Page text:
To circumvent the hindrance of the small trading window of tulip bulbs, limited by the physical reality of the flower’s dormancy period, florists – meeting in the taverns or “colleges” of Amsterdam – devised what is today effectively known as a futures contract. In these colleges, traders paid a “wine fee” of 2.5% upon entry, with the proceeds used towards providing food and drink to traders, as well as funding the record-keeping of an institution that was effectively an early form of a derivatives exchange. These colleges, or exchanges, facilitated tulip traders to draw up futures contracts – witnessed and recorded by those present – so that they could lock-in a price for the future delivery of bulbs from the seller of the contract at the time of harvesting. And with a futures contract in hand, the trader de facto owned the tulip bulbs detailed in the contract.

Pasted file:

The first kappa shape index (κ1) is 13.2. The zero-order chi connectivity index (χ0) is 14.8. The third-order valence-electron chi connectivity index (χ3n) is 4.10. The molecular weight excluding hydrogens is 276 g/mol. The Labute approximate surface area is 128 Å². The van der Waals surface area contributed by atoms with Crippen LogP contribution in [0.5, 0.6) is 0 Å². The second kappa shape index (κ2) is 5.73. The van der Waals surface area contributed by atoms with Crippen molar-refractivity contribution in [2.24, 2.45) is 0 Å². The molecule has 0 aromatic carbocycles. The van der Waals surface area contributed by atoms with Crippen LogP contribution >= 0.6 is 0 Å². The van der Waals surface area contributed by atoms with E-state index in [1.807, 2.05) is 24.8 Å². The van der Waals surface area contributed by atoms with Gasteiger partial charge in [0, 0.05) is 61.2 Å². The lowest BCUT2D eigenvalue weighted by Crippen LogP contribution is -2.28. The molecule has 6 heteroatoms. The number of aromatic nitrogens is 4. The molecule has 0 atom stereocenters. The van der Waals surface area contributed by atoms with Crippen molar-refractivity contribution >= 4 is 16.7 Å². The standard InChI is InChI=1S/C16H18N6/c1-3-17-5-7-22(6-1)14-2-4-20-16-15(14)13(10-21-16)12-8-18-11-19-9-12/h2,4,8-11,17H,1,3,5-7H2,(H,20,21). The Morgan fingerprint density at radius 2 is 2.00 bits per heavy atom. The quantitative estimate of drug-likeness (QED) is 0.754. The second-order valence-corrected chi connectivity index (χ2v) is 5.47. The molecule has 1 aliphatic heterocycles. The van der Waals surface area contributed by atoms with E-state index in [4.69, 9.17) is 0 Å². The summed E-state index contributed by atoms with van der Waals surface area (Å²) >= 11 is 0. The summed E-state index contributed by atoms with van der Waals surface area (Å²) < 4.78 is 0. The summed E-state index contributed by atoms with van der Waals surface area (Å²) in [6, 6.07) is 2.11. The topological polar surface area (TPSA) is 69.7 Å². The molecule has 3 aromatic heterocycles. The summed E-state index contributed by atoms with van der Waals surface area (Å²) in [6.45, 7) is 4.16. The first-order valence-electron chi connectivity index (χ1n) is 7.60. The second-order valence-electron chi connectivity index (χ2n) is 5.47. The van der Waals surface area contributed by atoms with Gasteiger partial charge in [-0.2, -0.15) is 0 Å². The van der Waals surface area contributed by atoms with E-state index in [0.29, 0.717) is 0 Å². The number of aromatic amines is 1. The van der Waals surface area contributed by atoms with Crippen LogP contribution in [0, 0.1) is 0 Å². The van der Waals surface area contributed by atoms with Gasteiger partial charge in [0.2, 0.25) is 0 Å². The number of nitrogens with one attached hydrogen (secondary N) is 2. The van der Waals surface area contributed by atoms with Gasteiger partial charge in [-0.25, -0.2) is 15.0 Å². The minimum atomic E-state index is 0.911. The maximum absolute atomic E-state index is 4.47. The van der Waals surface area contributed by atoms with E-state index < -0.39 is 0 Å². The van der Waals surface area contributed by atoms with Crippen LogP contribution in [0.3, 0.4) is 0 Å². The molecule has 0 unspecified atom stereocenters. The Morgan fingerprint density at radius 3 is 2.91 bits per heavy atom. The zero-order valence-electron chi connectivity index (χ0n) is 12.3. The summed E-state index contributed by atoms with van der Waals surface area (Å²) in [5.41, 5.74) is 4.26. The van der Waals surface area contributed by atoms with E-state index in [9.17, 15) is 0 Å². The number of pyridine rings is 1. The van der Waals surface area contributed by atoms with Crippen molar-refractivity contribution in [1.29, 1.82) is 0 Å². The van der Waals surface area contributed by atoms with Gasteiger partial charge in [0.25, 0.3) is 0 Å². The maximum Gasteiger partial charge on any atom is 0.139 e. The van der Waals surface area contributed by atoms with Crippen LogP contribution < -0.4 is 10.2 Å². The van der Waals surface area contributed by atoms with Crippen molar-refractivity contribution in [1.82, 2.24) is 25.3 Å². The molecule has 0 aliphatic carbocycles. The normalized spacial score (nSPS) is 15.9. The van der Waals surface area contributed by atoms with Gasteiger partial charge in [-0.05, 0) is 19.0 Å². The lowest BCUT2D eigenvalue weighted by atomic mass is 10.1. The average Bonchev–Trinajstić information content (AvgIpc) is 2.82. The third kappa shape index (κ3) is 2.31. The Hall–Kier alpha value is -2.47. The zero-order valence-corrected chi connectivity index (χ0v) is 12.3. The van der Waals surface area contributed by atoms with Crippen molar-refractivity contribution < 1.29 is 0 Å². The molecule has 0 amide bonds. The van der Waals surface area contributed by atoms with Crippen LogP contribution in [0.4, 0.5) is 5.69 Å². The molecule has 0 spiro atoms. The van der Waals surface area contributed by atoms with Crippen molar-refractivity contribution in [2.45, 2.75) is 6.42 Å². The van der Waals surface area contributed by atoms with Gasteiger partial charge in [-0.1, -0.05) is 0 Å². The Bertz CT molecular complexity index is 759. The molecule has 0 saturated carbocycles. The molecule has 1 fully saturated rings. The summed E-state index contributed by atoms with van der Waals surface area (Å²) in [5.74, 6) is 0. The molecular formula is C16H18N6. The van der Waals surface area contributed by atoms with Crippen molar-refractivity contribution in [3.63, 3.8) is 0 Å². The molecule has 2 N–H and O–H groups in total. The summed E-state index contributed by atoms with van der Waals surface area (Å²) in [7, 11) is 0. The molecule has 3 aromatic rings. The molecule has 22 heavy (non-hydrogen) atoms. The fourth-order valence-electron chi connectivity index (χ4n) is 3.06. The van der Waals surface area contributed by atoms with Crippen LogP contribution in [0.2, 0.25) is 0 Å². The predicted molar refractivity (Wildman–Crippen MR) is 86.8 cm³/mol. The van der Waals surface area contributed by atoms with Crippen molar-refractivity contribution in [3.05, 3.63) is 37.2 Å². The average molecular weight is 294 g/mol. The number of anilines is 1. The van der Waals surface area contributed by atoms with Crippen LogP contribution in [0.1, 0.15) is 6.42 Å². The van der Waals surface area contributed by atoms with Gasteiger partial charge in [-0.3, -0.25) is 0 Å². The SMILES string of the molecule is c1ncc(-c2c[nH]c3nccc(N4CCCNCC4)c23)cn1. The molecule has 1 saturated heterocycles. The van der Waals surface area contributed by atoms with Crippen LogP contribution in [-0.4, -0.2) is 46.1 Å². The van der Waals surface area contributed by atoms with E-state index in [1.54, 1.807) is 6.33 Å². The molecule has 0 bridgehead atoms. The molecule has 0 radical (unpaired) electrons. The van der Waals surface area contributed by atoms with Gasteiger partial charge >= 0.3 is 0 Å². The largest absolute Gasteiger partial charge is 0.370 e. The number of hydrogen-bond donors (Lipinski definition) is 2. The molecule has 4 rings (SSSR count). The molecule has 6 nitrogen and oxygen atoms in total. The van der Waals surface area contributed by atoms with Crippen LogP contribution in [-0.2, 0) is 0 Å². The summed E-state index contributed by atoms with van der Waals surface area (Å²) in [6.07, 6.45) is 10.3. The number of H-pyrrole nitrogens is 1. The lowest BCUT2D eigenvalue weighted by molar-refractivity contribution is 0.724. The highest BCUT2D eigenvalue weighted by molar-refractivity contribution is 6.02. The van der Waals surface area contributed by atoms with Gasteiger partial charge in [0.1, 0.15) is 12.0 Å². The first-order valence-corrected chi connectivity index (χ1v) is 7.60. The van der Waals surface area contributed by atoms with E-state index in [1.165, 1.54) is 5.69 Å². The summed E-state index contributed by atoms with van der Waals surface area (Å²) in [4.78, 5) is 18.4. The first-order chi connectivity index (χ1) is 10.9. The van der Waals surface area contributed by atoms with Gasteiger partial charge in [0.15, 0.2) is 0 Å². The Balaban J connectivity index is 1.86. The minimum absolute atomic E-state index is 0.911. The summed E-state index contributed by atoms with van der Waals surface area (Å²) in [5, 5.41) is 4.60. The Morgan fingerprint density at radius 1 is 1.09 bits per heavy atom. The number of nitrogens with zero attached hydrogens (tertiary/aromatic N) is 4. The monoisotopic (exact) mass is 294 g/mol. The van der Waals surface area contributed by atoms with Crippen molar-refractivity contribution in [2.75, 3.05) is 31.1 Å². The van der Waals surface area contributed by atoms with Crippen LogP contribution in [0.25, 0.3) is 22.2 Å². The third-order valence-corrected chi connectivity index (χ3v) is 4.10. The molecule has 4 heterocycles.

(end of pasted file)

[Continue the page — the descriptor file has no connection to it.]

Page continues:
At the height of Tulip Mania, peaking in late 1636, speculators from all around Europe were making increasingly large investments into these innovative new contracts. The price of the underlying asset climbed daily and there seemed no end in sight to the upward movement of the market. From what was once a hand-to-hand exchange of physical bulbs, within the limits of the seasonal window, the tulip trade was now predominantly conducted via futures contracts, with the papers that promised the delivery of bulbs changing hands as many as ten times a day, increasing in value each time. So irresistible was this idea that regular Dutch citizens were selling their homes to create liquidity to partake in this seemingly infallible and ever-rising market. At one stage, the price of tulip bulbs exploded twenty-fold in a single month. Even common bulbs, without the rare streaking characteristic, were being sold at irrationally high prices.